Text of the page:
To copy a line to the alternate file in original vi I use something like


The first vi version did have the alternate file feature (with switch command :e`) but did not have named buffers. Is there a reasonable way to copy lines between two files in original vi without using named buffers?

  • "To copy a line to the alternate file in original vi I use something like" did you mean "in vim"?
    – romainl
    Commented Jun 19, 2016 at 21:53
  • No, in vim copying between buffers works as simple as copying in just one file. In original vi you can't just use Y to copy between files since the copy buffer is cleared when switching to the alternate file. Commented Jun 19, 2016 at 22:02
  • I don't know the answer, but could you not just add a mapping for this? Commented Jun 20, 2016 at 8:28
  • Macros (:map) had been introduced in version 3.1. My question is regarding version 1.1. (Not related: I thought that something like :3,2w temp, `` :e` ``, :r temp could do the job, but this sets the alternate filename to temp, which is undesired...) Commented Jun 20, 2016 at 10:43
  • You can use :r!/bin/cat file instead of :read to avoid setting the alternate file.
    – Antony
    Commented Jun 20, 2016 at 23:09

1 Answer 1


When I used to use a real vi, I'd write to and read from a file, like you mention in your comment. I had something like this in my .exrc:

ab wtemp w !/bin/cat > ~/temp
ab rtemp r !/bin/cat ~/temp

So to yank the current line:


Or set marks, then:

:'a,'b wtemp

Then hit ^6 to switch to the alternate file (same as :e #), then:


You can change the abbreviations to mappings if that's easier.

Note that using :read ! and :write ! with cat avoids setting the alternate file.

As an aside, should you ever use Vim, you can remove the a flag from 'cpoptions' to prevent :read with a filename from setting the alternate file, and similarly with A for writing.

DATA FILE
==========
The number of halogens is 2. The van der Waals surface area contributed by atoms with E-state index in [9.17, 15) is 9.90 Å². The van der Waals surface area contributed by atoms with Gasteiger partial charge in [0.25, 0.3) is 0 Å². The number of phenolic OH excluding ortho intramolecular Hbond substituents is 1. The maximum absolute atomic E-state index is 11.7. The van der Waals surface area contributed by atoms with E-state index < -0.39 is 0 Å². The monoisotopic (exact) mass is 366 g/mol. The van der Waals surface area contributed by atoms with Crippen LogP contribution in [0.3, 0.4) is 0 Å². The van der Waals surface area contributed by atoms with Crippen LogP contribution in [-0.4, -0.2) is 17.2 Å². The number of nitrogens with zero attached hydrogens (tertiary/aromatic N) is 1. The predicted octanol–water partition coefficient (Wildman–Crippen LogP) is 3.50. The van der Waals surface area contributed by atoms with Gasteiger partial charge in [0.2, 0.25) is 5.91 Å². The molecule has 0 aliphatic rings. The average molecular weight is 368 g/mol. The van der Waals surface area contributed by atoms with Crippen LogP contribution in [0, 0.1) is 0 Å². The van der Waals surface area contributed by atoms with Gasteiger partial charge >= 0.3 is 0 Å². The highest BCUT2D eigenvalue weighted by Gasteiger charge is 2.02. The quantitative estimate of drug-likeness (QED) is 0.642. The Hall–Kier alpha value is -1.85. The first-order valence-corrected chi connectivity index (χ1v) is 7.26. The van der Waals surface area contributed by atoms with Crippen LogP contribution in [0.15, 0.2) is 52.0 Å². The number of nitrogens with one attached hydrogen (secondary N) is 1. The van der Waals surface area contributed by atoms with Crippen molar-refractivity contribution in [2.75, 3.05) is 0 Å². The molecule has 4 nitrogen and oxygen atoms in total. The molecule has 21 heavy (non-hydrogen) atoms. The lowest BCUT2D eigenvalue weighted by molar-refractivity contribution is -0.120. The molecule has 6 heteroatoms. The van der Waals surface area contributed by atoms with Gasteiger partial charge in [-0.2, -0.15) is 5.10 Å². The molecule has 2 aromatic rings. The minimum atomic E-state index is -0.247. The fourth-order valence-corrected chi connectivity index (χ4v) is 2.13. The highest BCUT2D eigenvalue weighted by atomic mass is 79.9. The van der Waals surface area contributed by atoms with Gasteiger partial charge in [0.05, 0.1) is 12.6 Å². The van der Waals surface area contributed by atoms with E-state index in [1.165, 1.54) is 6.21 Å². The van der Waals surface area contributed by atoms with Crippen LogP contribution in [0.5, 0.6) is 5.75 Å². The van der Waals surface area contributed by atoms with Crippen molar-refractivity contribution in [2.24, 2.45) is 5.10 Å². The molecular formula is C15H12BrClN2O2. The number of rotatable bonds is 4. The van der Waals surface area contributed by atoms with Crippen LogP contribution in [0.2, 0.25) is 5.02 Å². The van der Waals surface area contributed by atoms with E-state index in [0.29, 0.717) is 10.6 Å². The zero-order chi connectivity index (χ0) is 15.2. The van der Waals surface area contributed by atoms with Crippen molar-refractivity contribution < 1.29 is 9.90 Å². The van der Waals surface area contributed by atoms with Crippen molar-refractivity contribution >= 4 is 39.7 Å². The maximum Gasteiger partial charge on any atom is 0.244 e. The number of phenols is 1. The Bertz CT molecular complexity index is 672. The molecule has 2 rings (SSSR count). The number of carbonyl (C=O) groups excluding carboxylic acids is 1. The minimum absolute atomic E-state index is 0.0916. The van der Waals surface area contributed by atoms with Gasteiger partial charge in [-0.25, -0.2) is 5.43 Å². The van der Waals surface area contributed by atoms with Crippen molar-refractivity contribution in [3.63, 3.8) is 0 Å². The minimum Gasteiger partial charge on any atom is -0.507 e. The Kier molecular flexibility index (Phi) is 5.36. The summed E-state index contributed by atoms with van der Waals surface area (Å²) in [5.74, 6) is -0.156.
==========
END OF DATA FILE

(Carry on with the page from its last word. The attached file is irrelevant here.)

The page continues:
Looking at the reference manual for v1.1, the command set appears to be highly restrictive. The only way I can see to achieve the copy in this early version of vi is to append to the alternate file:

:[range] write! >> `

Then switch to the alternate file and move the appended lines to where you want.

  • I gave a +1 for the very useful information on later vi versions (especially ^6), but unfortunately it doesn't work with with ex-1.1 (github.com/n-t-roff/ex-1.1). This version did not have :ap, and w ! /bin/cat > ~/temp gives the error "Multiple file names allowed only on next command". Commented Jun 21, 2016 at 8:32
  • Thanks for the reference. That is indeed a highly restricted command set. Maybe it's time for an upgrade! :-) See the edit for a possible workaround; I can't test it myself however. I'm assuming ` is expanded to the alternate filename for :write like for :! -- the manual isn't clear.
    – Antony
    Commented Jun 21, 2016 at 10:10
  • It does unfortunately remove all other lines from the alternate file. Nethertheless I accepted the answer. I has very useful information and in the original question I forgot to restrict the problem to vi version 1. Commented Jun 21, 2016 at 10:39
  • Thanks! That's unfortunate: the manual claims it should append. Oh well!
    – Antony
    Commented Jun 21, 2016 at 10:55
  • It does. It was a porting bug--the lseek(2) return value differs from seek(2). Commented Jun 30, 2016 at 14:56

Your Answer

By clicking “Post Your Answer”, you agree to our terms of service and acknowledge you have read our privacy policy.

Not the answer you're looking for? Browse other questions tagged or ask your own question.